I thought it would be apt to write my last post (certainly for a few weeks!) drawing on the concluding reflections of Peter Reason and Hilary Bradbury in the latest Sage Handbook on Action Research Participatory Inquiry and Practice. Their conclusions are wide ranging and so I will continue, as I have in the last few posts, to summarize and comment on how these ideas might influence participatory approaches in general, also seeking, where appropriate, to connect ideas specifically to PAR.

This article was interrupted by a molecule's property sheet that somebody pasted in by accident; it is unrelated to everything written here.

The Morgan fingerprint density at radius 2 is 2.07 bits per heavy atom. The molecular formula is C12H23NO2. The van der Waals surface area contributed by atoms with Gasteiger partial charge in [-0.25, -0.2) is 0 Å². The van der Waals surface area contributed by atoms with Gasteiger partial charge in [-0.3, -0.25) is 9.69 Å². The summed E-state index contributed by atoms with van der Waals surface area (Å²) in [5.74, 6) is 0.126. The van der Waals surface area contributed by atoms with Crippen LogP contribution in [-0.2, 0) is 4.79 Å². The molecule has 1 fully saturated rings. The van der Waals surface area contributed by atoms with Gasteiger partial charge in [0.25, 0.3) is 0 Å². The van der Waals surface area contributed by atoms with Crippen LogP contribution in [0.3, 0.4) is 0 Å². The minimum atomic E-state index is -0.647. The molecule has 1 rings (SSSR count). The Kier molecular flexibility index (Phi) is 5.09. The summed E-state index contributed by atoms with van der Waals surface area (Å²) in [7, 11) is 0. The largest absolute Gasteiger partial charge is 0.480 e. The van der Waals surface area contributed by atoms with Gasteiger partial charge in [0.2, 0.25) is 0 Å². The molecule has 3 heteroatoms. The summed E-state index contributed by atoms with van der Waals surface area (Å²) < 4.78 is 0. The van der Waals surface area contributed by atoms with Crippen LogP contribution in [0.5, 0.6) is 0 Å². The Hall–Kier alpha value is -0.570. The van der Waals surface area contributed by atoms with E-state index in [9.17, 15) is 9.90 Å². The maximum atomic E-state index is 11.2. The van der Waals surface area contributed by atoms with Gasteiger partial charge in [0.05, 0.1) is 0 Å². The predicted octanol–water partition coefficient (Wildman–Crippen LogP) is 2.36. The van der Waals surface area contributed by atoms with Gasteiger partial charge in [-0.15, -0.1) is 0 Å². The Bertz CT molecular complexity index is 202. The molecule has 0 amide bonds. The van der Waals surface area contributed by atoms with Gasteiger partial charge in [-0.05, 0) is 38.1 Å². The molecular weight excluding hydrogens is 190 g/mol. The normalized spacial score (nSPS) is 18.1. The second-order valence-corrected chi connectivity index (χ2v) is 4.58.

Of all the articles I have read so far, an article by Orlando Fals Borda* is one that has probably impacted me the most. Why? Fals Borda articulates a motivation and vision behind PAR in such a way that a researcher considering PAR may find disconcerting. A researcher that engages in PAR, in Fals Borda’s terms, is not simply engaging in a participatory method, they are joining a movement.
According to Yoland Wadsworth*, who tackles this question head on, Participatory Action Research (PAR) is not a specialist technique but a form of social research that is “conscious of its underlying assumptions, and collectivist nature, its action consequences and its driving values”. Continue reading →